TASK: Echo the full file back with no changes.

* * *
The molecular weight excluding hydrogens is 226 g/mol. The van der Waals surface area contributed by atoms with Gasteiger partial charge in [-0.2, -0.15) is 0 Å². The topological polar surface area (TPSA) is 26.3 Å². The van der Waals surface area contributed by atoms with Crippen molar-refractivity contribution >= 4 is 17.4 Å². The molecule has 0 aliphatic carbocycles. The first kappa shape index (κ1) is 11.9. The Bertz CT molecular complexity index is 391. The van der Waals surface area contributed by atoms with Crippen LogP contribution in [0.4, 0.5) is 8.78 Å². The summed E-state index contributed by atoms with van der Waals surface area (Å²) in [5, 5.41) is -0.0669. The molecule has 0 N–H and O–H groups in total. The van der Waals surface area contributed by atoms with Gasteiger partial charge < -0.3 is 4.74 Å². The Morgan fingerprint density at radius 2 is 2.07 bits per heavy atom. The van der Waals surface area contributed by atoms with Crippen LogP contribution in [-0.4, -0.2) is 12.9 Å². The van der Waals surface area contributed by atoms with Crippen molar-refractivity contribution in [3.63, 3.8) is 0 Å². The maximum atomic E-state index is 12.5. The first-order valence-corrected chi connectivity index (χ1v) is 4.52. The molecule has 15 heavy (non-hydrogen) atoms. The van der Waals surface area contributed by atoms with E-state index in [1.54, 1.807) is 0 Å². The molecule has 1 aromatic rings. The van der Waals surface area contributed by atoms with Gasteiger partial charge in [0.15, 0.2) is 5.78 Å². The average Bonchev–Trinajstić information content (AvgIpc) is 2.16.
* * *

The molecular weight excluding hydrogens is 226 g/mol. The van der Waals surface area contributed by atoms with Gasteiger partial charge in [-0.2, -0.15) is 0 Å². The topological polar surface area (TPSA) is 26.3 Å². The van der Waals surface area contributed by atoms with Crippen molar-refractivity contribution >= 4 is 17.4 Å². The molecule has 0 aliphatic carbocycles. The first kappa shape index (κ1) is 11.9. The Bertz CT molecular complexity index is 391. The van der Waals surface area contributed by atoms with Crippen LogP contribution in [0.4, 0.5) is 8.78 Å². The summed E-state index contributed by atoms with van der Waals surface area (Å²) in [5, 5.41) is -0.0669. The molecule has 0 N–H and O–H groups in total. The van der Waals surface area contributed by atoms with Gasteiger partial charge < -0.3 is 4.74 Å². The Morgan fingerprint density at radius 2 is 2.07 bits per heavy atom. The van der Waals surface area contributed by atoms with Crippen LogP contribution in [-0.4, -0.2) is 12.9 Å². The van der Waals surface area contributed by atoms with Crippen molar-refractivity contribution in [3.63, 3.8) is 0 Å². The maximum atomic E-state index is 12.5. The first-order valence-corrected chi connectivity index (χ1v) is 4.52. The molecule has 15 heavy (non-hydrogen) atoms. The van der Waals surface area contributed by atoms with E-state index in [1.54, 1.807) is 0 Å². The molecule has 1 aromatic rings. The van der Waals surface area contributed by atoms with Gasteiger partial charge in [0.15, 0.2) is 5.78 Å². The average Bonchev–Trinajstić information content (AvgIpc) is 2.16.